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  • Remove the pork chops from their package and pat them dry
  • Place the mace and fennel seeds in a spice grinder.  Pulverize into a powder.
  • Add this powder along with the cinnamon to the Indian Spice Mix
  • Mix the spices to form a spice rub
  • Sprinkle the spice rub, salt and pepper over the pork chops
  • Drizzle with grape seed oil
  • Rub the spices and oil into the pork chops
  • Flip the pork chops, and season the second side with the spice rub and oil
  • Cover with plastic wrap and place in the refrigerator for at least an hour

The seasoned pork chops can be kept in the refrigerator for up to a week.  The spices prevent the meat from going bad.  This is a good way to prep protein ahead of meal time.

COOKING THE PORK CHOPS:

  • Coat a large non-stick skillet with a Tbsp of grape seed oil
  • Turn the flame to medium-high and let the oil get hot.  When the oil is ready it will shimmer.
  • Place the spiced pork chops into the pan without over crowding the pan.  You should hear a sizzle.
  • Leave the pork alone to let a spicy crust form.  This should take 3 to 5 minutes.  When the crust is ready the pork will release itself, making it easy to flip without sticking.
  • Cook on the second side to get the meat to your desired temperature.
  • Transfer the cooked pork chops to a platter.  Loosely cover with foil.  Let them rest for 10 minutes before serving.  The resting period allows the juices to stay in the meat when you cut into it, thus keeping it moist.

Since pork chops go with something with a sweet profile, I have served them with Curried Baby Turnips (tops & all).

Pork Loin Rib Chops served with Curried Baby Turnips Feature

Turnips are a good low carb alternative to potatoes.  They are perfect for a Ketogenic Lifestyle!  1 medium turnip has 8 grams of carbs and 2.2 grams of fiber, making one whole turnip just 5.8 net carbs as compared to 33 net carbs in one medium russet potato.  They are also a good source of Vitamin C.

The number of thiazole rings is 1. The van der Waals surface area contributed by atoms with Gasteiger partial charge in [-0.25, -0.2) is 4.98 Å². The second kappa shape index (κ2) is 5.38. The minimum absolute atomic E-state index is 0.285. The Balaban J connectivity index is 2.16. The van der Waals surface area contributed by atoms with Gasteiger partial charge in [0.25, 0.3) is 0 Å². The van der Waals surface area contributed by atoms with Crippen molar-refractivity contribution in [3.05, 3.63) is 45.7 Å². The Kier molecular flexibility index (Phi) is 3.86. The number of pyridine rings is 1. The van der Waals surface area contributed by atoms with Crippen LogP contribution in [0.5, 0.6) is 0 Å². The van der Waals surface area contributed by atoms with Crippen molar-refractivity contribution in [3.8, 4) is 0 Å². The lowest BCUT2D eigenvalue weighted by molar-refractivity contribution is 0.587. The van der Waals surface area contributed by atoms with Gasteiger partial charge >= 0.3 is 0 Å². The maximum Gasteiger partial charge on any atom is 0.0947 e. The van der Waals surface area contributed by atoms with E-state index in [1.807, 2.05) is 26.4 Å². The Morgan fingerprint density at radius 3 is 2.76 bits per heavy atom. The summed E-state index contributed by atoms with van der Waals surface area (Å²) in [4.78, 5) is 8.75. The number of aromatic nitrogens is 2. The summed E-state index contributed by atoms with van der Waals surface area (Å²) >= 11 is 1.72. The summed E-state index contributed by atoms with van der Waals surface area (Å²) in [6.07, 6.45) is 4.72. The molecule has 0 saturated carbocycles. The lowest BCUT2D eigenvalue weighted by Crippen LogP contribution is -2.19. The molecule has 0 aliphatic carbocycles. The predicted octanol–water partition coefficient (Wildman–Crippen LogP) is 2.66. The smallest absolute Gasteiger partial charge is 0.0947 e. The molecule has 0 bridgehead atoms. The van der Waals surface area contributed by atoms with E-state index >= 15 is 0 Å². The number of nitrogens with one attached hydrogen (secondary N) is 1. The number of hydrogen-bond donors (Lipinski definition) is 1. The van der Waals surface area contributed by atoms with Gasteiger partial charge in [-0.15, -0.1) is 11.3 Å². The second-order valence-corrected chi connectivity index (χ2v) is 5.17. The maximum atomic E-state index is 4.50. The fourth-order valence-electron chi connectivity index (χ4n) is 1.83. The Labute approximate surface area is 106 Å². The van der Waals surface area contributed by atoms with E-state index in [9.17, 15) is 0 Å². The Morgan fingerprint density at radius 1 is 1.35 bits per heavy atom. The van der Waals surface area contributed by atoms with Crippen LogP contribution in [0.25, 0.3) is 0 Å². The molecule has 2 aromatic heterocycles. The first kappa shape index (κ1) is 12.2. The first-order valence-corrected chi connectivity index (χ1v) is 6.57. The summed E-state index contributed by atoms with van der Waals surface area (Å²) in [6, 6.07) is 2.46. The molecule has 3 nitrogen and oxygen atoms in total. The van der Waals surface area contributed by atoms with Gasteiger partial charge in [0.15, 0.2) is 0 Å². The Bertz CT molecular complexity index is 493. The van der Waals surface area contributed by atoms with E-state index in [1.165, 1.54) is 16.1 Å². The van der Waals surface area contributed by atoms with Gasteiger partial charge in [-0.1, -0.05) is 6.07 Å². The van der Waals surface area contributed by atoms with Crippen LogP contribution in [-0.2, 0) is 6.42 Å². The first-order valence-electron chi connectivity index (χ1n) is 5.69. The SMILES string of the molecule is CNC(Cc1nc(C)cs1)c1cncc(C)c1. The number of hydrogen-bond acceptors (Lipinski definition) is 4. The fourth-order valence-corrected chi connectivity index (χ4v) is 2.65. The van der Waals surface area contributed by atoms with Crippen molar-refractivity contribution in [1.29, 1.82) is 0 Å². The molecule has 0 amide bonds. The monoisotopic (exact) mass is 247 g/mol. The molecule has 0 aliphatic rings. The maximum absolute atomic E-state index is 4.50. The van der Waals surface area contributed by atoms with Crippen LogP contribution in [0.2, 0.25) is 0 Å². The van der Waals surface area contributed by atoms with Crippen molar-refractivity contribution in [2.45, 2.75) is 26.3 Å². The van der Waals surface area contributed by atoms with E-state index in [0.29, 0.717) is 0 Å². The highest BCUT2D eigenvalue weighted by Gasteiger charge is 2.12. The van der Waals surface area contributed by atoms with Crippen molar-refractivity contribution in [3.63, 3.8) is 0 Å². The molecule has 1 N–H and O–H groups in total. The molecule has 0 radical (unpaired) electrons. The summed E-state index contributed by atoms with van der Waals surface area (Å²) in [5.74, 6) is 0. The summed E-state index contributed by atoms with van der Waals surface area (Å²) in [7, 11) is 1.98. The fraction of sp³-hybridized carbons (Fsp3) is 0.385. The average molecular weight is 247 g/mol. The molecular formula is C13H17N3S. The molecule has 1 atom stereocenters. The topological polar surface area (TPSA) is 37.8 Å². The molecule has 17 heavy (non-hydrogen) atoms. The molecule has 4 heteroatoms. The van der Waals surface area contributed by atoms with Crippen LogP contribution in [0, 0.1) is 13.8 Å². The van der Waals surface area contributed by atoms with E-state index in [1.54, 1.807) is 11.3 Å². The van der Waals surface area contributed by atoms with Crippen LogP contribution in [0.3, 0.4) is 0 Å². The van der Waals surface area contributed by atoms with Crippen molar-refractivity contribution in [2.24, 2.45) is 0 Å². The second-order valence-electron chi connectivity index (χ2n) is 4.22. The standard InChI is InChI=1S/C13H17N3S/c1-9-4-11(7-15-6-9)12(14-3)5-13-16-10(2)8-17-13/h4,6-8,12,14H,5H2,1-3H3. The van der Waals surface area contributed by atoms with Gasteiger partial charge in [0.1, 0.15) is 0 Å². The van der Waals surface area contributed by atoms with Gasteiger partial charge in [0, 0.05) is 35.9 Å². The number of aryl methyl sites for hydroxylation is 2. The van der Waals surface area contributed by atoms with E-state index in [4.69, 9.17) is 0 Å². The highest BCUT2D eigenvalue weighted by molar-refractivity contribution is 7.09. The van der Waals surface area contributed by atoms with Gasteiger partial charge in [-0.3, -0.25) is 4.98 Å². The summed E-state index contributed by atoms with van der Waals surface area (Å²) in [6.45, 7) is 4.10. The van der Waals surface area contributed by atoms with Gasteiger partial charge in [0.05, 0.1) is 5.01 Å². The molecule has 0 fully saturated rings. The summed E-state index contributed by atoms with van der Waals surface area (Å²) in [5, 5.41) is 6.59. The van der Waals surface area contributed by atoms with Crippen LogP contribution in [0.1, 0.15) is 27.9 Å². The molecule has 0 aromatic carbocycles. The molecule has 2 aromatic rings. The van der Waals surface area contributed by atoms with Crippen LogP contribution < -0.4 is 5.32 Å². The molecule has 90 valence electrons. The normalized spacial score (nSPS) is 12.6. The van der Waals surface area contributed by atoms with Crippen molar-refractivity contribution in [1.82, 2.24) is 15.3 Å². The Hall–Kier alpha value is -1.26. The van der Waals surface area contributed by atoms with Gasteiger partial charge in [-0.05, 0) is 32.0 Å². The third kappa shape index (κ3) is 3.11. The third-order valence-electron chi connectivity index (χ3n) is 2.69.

My husband likes turnips with pork because their sweet profile goes very well togehter.  Try them with your favorite vegetable.

I hope you enjoy this post.  Please leave me your feedback in the comments section.

I love to hear from you. 😃

 

Amritsari Masala Lamb Chops

Here is the recipe for Amritisari Masala Lamb Chops that I promised you.

Amritsari Masala Lamb Chops served with Mustard Green Saag Paneer

My home town is Amritsar in the Northern region of Punjab, India.  The spice rub I use on the lamb chops is from Amritsar.  It is the same spice rub that I used for the Amritsari Masala Fish with the addition of cinnamon and dried mint.  Cinnamon brings warmth and extra depth of flavor to the meat, and mint is a classic match to lamb.  We don’t use cinnamon for  the fish because it will overpower the delicate fish.

I don’t eat meat because I was raised a vegetarian and am not used to eating it.  Most Indian people are vegetarians.  I personally don’t like the taste of meat.  If I accidentally eat something made with a poultry or meat broth, I get a very upset GI tract.

My mom was a vegetarian, but my dad eats meat.  I learned how to make meat dishes for my dad.  My husband needs meat in his diet or he doesn’t do well physically, so I also make meat dishes for him and my meat eating Texas friends.  I never taste the meat dishes, but somehow I am able to make them.  My guests always compliment me on them.  I feel like the rat in the movie, “Ratatouille”, I can imagine the flavors in my head.

We live in a ranch community in Texas, so we are lucky enough to have access to the best quality meat that is organic, hormone free and grass fed.  We have neighboring ranchers who supply beef and pork.  My husband raises his own chickens, ducks, their eggs and he goes on fishing expeditions to catch fish for me.  We try to stay as close to Mother Nature as possible.